To install custom upstart script, please follow below steps (in this example, I'll be using a service call cat):

  1. Copy the script into /etc/init 
  2. To make upstart distinguish the new service, run: 
    • $ initctl reload-configuration 
  3. Check whether your script is already in upstart by running:
    • $ initctl list | grep cat 
      cat stop/waiting
  4. And you are done, you can check the status of your service by running:
    • $ service cat status 
      cat stop/waiting
  5. You can also do the same with start, stop and restart
    • $ service cat start
      * Starting cat .... [OK]
    • $ service cat stop
      * Stopping cat .... [OK]
    • $ service cat restart * Restarting cat .... [OK]

Thursday, June 5, 2014

How to check which package a file belongs to in Redhat or Centos

If the package is not installed, run below commands (in this example, i use mkpasswd as an example):
$ yum whatprovides "*/mkpasswd" 
$ repoquery -q --file */mkpasswd

If the package is installed:
$ rpm -qf /usr/bin/mkpaswd 

Wednesday, May 28, 2014

How to install HP PSC 1410 printer on Precise Puppy Linux 5.7.1

After some hair pulling, I managed to get this printer installed. Below are the steps that I have taken:
  1. Turn on and connect the printer to the puppy machine
  2. Install hplip using puppy package manager. Run command "ppm" on terminal, and search for hplip.
  3. Make sure all dependencies are installed
  4. Launch cups by going to http://localhost:631
  5. Go to "Administration -> Printer -> Add printer" OR "Administration -> Printer -> Find new printer"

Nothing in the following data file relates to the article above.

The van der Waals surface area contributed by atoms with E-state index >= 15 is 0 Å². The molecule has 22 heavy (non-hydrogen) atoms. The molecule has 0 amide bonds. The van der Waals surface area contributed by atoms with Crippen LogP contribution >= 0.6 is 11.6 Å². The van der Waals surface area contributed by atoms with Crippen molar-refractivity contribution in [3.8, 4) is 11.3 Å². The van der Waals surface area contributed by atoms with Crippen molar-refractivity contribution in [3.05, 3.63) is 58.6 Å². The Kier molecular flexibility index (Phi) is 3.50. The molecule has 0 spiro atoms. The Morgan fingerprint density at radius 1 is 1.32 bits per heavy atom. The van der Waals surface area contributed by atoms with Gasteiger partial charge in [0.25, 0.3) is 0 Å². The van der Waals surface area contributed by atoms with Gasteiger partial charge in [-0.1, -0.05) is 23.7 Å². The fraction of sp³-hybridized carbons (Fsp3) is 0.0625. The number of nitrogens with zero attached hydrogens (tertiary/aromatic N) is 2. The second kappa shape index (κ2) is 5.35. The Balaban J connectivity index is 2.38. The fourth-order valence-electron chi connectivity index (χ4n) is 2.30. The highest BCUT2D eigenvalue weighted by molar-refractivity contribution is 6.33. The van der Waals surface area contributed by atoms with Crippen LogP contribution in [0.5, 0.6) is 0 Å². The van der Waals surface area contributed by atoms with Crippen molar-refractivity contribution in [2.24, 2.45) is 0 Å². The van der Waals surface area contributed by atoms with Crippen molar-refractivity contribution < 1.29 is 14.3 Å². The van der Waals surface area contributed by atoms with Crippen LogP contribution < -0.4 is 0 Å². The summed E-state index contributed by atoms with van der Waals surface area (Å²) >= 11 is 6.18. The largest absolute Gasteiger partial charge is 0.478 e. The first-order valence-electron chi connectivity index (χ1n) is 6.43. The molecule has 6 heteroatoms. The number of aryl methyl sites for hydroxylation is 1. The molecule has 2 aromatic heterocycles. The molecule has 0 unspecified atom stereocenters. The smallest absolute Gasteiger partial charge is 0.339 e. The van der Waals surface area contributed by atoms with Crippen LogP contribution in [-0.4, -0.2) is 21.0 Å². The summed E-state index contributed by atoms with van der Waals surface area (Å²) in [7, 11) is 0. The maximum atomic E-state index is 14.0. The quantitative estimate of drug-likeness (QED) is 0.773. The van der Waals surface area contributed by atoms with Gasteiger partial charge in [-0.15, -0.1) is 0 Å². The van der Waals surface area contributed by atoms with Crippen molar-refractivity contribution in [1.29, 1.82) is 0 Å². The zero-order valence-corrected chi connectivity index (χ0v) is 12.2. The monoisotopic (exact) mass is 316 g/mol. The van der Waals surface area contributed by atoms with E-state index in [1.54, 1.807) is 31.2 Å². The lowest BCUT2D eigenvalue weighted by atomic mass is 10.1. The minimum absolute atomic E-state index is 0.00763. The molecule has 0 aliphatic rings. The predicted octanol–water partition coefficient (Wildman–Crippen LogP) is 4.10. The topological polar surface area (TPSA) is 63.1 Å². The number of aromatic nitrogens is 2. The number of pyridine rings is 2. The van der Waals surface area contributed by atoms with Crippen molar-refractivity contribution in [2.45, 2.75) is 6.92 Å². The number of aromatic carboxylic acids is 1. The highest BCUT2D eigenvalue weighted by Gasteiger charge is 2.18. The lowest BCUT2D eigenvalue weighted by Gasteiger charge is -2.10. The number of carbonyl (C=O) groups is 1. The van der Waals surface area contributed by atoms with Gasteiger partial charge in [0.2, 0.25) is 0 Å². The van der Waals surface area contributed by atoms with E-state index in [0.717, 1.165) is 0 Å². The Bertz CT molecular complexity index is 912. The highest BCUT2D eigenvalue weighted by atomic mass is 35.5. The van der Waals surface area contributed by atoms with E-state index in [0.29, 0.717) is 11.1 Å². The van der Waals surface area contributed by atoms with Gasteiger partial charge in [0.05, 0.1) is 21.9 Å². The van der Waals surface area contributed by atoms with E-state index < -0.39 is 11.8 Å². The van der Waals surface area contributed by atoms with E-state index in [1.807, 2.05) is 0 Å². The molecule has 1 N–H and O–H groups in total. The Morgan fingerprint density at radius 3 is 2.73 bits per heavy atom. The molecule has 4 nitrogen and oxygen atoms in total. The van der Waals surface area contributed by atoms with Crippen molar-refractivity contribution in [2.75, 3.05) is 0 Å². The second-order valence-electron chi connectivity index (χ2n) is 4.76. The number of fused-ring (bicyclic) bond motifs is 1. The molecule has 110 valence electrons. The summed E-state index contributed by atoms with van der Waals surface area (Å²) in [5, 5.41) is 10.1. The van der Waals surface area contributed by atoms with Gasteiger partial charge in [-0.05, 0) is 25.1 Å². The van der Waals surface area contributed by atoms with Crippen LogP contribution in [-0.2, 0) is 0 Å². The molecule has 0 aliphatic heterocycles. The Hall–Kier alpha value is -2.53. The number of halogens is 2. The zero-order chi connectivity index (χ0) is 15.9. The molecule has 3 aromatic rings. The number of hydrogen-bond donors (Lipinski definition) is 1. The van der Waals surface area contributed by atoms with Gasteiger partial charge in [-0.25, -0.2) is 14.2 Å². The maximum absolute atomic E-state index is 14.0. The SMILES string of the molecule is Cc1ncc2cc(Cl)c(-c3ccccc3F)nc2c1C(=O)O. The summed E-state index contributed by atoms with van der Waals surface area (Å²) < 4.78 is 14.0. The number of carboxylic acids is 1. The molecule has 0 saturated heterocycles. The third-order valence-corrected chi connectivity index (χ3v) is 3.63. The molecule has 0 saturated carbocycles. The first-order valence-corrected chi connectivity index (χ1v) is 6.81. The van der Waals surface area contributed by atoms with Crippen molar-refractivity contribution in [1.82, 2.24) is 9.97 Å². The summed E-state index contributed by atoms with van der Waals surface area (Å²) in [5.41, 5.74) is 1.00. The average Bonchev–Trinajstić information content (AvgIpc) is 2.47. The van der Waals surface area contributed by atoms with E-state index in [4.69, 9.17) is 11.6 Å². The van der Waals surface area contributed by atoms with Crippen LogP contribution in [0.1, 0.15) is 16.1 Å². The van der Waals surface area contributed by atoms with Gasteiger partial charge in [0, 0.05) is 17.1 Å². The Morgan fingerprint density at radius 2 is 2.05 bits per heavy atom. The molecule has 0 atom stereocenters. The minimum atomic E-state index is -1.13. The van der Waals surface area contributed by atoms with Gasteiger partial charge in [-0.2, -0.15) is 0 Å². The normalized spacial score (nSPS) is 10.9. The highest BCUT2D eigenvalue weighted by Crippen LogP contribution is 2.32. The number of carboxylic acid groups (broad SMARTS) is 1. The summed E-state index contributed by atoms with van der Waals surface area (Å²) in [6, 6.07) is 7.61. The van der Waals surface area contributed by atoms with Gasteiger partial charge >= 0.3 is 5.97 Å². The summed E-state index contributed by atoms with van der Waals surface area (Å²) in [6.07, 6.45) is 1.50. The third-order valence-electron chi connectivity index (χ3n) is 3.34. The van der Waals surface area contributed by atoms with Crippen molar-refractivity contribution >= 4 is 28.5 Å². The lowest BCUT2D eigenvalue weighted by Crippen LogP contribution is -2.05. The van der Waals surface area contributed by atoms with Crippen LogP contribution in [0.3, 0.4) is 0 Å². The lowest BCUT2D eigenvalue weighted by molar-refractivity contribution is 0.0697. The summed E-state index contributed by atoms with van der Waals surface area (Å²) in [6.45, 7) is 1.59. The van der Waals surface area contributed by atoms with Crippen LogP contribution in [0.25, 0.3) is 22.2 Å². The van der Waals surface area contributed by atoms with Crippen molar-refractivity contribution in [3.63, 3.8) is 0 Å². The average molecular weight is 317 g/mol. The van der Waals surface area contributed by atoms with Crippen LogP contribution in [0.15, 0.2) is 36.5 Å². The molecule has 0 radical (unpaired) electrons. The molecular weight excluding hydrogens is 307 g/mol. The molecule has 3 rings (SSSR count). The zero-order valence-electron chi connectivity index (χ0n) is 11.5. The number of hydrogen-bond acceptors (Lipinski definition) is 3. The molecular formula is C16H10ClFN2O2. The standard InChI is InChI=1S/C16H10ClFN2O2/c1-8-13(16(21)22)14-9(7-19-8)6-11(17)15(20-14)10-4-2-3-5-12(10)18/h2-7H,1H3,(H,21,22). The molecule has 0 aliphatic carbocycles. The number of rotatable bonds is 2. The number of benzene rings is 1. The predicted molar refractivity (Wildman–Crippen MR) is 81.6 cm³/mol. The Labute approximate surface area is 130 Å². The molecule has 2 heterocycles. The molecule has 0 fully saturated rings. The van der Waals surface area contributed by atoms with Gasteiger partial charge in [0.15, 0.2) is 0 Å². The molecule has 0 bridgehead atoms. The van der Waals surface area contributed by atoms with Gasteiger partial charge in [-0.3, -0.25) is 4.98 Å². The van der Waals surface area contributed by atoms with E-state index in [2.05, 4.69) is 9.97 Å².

6. Choose the printer with connection like "usb://HP/PSC%201400%20series?serial=CN5CDC60T004BM" with hplip in the name
  7. For Driver, choose "HP PSC 1400 Series, hpcups 3.12.9 (color, 2-sided printing)"
  8. Set default settings for the newly added printer by going to "Printer -> HP PSC 1410 -> Administration -> set default option". Print settings in application does not work.
  9. You are done..... Congratulation :)

Tuesday, May 13, 2014

The definition of ls column headers in long listing mode

Thanks to, I have managed to find out what is the meaning of all the column header in ls -l command. Below are the details:

# ls -l
total 52
drwxrwxrwx   2 root root    41 Jan 14  2013 archive
drwxr-xr-x   2 root root  3072 Aug  3  2013 bin
-rw-r--r--   1 root root   578 Jan 14  2013 README-archive.txt 
lrwxrwxrwx   1 root root     3 Feb 17  2013 run -> tmp

1st column is file type(d for DIR, - for Files, l for links) and access details for UGO (User Group Others aka file permission).

2nd column is Number of links (2,1), the number of names there are for the file. Generally an ordinary file will only have one link, but a directory will have more, because you can refer to it as ``dirname'', ``dirname/.'' where the dot means ``current directory'', and if it has a subdirectory named ``subdir'', ``dirname/subdir/..'' (the ``..'' means ``parent directory'').

3rd Column is File/directory owner (root)

4th Column is File/directory group (root)

5th Column is Size of the file and Dir (41, 3072)

6th Column is Date the file / DIR created. ( Jan 14  2013)

7th Column is File Directory name (archive, bin)